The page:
Table of Contents
A Tenckhoff catheter is a catheter placed through the abdominal wall that provides access to the peritoneum. It is used to perform peritoneal dialysis.
Examining a Tenckhoff catheter
- General inspection
- Patient well/unwell
- In pain
- Signs of acute abdomen/peritonitis
- Tenckhoff catheter
- Signs of inflammation
- Brief abdominal exam to determine if any signs of peritonitis or areas of tenderness
- Skin around catheter
Viva questions about peritoneal dialysis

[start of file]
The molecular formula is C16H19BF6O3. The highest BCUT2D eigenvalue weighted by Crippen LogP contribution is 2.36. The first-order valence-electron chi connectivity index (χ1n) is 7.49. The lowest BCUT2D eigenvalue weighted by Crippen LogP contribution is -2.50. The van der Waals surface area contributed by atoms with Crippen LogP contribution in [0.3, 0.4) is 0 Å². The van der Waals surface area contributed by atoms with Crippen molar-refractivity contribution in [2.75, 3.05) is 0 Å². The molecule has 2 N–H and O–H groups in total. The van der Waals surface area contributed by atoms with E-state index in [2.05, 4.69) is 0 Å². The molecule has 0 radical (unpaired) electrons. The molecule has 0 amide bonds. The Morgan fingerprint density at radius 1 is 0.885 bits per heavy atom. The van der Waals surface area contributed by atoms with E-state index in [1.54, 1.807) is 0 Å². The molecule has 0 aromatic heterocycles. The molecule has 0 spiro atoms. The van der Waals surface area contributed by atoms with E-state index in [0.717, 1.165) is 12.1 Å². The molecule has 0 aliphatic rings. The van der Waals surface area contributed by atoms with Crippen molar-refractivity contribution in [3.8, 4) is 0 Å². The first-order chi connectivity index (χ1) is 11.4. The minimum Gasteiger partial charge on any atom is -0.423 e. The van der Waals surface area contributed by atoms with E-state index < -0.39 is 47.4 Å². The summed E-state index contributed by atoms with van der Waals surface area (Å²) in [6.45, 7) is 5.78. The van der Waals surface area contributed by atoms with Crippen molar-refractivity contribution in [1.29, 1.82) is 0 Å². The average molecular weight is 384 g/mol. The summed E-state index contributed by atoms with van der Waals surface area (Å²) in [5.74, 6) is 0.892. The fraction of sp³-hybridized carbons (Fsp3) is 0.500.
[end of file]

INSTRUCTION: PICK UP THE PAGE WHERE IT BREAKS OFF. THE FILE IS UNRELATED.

What are the different types?
– Continuous ambulatory peritoneal dialysis: patient replaces peritoneal dialysate manually with fluid bags 3-5 times daily (each exchange takes 30-40 minutes)
– Automated peritoneal dialysis: machine automatically replaces peritoneal dialysate overnight (over 8-10 hours)
What are the contraindications?
– Peritoneal adhesions
– Inflammatory bowel disease
What are the complications?
– Infection around catheter site
– Catheter malposition
– Fluid leaks
– Encapsulating peritoneal sclerosis
– Weight gain
What are the advantages?
– Can be done at home
– Dialysis fluid can be delivered to patient’s home
– Easier to travel/go on holiday
– Fewer restrictions on diet and fluid intake